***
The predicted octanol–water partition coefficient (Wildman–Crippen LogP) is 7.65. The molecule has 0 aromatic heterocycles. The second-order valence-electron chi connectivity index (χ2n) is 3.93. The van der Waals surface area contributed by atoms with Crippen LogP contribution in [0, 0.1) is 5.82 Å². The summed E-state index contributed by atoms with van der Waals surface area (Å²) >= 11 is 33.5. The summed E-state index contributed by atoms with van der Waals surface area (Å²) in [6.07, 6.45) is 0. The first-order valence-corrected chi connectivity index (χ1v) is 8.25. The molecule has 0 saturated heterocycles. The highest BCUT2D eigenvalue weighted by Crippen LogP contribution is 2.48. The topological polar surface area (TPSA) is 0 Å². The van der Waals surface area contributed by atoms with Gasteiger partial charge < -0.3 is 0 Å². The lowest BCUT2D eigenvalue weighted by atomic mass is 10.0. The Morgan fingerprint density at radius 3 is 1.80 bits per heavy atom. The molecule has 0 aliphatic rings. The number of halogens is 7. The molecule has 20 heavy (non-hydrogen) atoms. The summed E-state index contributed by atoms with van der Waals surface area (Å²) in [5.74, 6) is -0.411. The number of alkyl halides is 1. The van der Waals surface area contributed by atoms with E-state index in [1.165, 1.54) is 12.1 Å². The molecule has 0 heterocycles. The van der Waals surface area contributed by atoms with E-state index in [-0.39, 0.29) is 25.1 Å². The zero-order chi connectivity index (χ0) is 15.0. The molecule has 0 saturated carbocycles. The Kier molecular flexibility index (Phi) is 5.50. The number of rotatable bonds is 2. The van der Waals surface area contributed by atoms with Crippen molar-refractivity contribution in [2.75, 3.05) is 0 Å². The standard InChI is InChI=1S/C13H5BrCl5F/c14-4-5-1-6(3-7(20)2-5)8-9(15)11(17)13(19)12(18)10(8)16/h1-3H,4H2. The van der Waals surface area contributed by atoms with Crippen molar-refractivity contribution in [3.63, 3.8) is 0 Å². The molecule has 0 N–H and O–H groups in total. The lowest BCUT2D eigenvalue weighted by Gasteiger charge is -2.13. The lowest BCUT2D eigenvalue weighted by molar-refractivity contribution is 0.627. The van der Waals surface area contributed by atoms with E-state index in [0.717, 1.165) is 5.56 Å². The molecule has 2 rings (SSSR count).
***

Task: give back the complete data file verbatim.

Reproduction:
The predicted octanol–water partition coefficient (Wildman–Crippen LogP) is 7.65. The molecule has 0 aromatic heterocycles. The second-order valence-electron chi connectivity index (χ2n) is 3.93. The van der Waals surface area contributed by atoms with Crippen LogP contribution in [0, 0.1) is 5.82 Å². The summed E-state index contributed by atoms with van der Waals surface area (Å²) >= 11 is 33.5. The summed E-state index contributed by atoms with van der Waals surface area (Å²) in [6.07, 6.45) is 0. The first-order valence-corrected chi connectivity index (χ1v) is 8.25. The molecule has 0 saturated heterocycles. The highest BCUT2D eigenvalue weighted by Crippen LogP contribution is 2.48. The topological polar surface area (TPSA) is 0 Å². The van der Waals surface area contributed by atoms with Gasteiger partial charge < -0.3 is 0 Å². The lowest BCUT2D eigenvalue weighted by atomic mass is 10.0. The Morgan fingerprint density at radius 3 is 1.80 bits per heavy atom. The molecule has 0 aliphatic rings. The number of halogens is 7. The molecule has 20 heavy (non-hydrogen) atoms. The summed E-state index contributed by atoms with van der Waals surface area (Å²) in [5.74, 6) is -0.411. The number of alkyl halides is 1. The van der Waals surface area contributed by atoms with E-state index in [1.165, 1.54) is 12.1 Å². The molecule has 0 heterocycles. The van der Waals surface area contributed by atoms with E-state index in [-0.39, 0.29) is 25.1 Å². The zero-order chi connectivity index (χ0) is 15.0. The molecule has 0 saturated carbocycles. The Kier molecular flexibility index (Phi) is 5.50. The number of rotatable bonds is 2. The van der Waals surface area contributed by atoms with Crippen molar-refractivity contribution in [2.75, 3.05) is 0 Å². The standard InChI is InChI=1S/C13H5BrCl5F/c14-4-5-1-6(3-7(20)2-5)8-9(15)11(17)13(19)12(18)10(8)16/h1-3H,4H2. The van der Waals surface area contributed by atoms with Crippen molar-refractivity contribution in [3.63, 3.8) is 0 Å². The molecule has 0 N–H and O–H groups in total. The lowest BCUT2D eigenvalue weighted by Gasteiger charge is -2.13. The lowest BCUT2D eigenvalue weighted by molar-refractivity contribution is 0.627. The van der Waals surface area contributed by atoms with E-state index in [0.717, 1.165) is 5.56 Å². The molecule has 2 rings (SSSR count).